BIG DATA & HEALTHCARE ANALYTICS: A HIMSS EVENT
SAN FRANCISCO, CA - JUNE 13-14, 2018
Dr. Hook-Barnard serves as director of the UCSF Precision Medicine Platform Committee, which aims to conceptualize and build precision medicine as a central overarching institutional vision at UCSF. She helped launch and continues to partner with the California Initiative for Advancing Precision Medicine (CIAPM). In the UCSF Office of Science Policy and Strategy and the School of Medicine Dean’s Office, she works with scientific experts and leaders from across academia, industry and government sectors to identify and frame scientific opportunities and challenges. From 2008-2015, Dr. Hook-Barnard worked as a senior program officer with the National Academy of Sciences (NAS) and the Institute of Medicine’s (IOM). At the NAS and IOM, she developed and administered a variety of programs, working with academic faculty, scientists, engineers, clinicians, business leaders and policy experts. She served as the study director for six National Academies reports. Dr. Hook-Barnard earned her PhD in Microbiology-Medicine from the University of Missouri.
India Hook-Barnard, director of research strategy at UCSF and executive director of the California Initiative to Advance Precision Medicine, opens the day with a big picture, yet practical, discussion of the importance of sharing and applying data in primary care and the role this will play shaping healthcare’s future.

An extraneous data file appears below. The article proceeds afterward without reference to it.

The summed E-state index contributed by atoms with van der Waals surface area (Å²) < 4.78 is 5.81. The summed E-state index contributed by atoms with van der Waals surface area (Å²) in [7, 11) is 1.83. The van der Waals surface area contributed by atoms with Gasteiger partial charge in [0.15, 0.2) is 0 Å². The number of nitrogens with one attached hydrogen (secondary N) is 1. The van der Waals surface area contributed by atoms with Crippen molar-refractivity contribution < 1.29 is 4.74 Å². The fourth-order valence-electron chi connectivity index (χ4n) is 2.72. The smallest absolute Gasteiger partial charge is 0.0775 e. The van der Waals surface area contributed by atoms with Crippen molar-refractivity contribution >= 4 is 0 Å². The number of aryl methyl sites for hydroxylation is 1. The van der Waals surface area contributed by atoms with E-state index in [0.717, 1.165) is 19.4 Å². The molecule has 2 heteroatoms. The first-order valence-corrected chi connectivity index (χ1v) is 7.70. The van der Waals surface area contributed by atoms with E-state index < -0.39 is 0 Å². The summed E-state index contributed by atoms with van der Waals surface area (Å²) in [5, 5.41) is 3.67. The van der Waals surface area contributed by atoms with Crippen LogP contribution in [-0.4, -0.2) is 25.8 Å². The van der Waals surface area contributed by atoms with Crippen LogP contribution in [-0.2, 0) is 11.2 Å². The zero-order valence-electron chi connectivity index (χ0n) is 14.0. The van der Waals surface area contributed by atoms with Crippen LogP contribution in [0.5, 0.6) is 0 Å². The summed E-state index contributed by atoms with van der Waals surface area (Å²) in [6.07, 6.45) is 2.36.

Hook-Barnard asks the key questions: How do we get from point A to B? How can a patient's information follow them from institution to institution, and how can that data improve outcomes and control costs?
She’ll discuss efforts underway in California and ways these lessons can be applied nationwide.
This leadership panel will look at the state of big data and analytics in healthcare and what the next steps are and how to best use the reams of data now so easily available. Today's healthcare leaders are faced with the daunting task of where to put their data to work, and what problems to tackle while also being able to show concrete results.
Our panel of healthcare data experts will discuss the insights emerging – and those likely to emerge - from clinical analytics, the types of data needed to obtain such insights, and the infrastructure - analytics, algorithms, registries, assessment scores, monitoring devices, and so forth - that organizations will need to perform the necessary analyses and to implement changes that will improve care and control costs.